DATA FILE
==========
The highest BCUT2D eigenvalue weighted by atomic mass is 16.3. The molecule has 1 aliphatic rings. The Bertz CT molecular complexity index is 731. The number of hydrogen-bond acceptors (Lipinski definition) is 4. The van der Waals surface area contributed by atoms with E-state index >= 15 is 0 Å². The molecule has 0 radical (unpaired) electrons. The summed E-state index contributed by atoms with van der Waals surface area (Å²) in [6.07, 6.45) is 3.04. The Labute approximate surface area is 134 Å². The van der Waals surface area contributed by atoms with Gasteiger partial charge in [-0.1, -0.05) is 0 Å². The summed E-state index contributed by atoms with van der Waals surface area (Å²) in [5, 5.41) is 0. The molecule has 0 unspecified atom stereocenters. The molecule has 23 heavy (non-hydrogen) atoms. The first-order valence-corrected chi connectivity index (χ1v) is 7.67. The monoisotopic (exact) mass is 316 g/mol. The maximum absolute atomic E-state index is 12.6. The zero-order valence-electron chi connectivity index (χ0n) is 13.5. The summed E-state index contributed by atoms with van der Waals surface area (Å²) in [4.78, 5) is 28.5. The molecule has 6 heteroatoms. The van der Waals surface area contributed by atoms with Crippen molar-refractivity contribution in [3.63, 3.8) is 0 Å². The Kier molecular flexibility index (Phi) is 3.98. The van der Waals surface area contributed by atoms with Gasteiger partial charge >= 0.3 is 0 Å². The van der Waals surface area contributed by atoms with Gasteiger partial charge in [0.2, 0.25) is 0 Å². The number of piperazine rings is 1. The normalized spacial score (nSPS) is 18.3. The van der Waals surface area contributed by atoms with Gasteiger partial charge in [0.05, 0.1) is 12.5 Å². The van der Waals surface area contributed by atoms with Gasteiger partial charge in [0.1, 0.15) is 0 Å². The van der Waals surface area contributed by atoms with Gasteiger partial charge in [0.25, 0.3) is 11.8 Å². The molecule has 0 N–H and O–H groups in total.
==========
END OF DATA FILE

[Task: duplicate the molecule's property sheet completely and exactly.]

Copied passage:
The highest BCUT2D eigenvalue weighted by atomic mass is 16.3. The molecule has 1 aliphatic rings. The Bertz CT molecular complexity index is 731. The number of hydrogen-bond acceptors (Lipinski definition) is 4. The van der Waals surface area contributed by atoms with E-state index >= 15 is 0 Å². The molecule has 0 radical (unpaired) electrons. The summed E-state index contributed by atoms with van der Waals surface area (Å²) in [6.07, 6.45) is 3.04. The Labute approximate surface area is 134 Å². The van der Waals surface area contributed by atoms with Gasteiger partial charge in [-0.1, -0.05) is 0 Å². The summed E-state index contributed by atoms with van der Waals surface area (Å²) in [5, 5.41) is 0. The molecule has 0 unspecified atom stereocenters. The molecule has 23 heavy (non-hydrogen) atoms. The first-order valence-corrected chi connectivity index (χ1v) is 7.67. The monoisotopic (exact) mass is 316 g/mol. The maximum absolute atomic E-state index is 12.6. The zero-order valence-electron chi connectivity index (χ0n) is 13.5. The summed E-state index contributed by atoms with van der Waals surface area (Å²) in [4.78, 5) is 28.5. The molecule has 6 heteroatoms. The van der Waals surface area contributed by atoms with Crippen molar-refractivity contribution in [3.63, 3.8) is 0 Å². The Kier molecular flexibility index (Phi) is 3.98. The van der Waals surface area contributed by atoms with Gasteiger partial charge >= 0.3 is 0 Å². The van der Waals surface area contributed by atoms with Gasteiger partial charge in [0.2, 0.25) is 0 Å². The number of piperazine rings is 1. The normalized spacial score (nSPS) is 18.3. The van der Waals surface area contributed by atoms with Gasteiger partial charge in [0.05, 0.1) is 12.5 Å². The van der Waals surface area contributed by atoms with Gasteiger partial charge in [0.1, 0.15) is 0 Å². The van der Waals surface area contributed by atoms with Gasteiger partial charge in [0.25, 0.3) is 11.8 Å². The molecule has 0 N–H and O–H groups in total.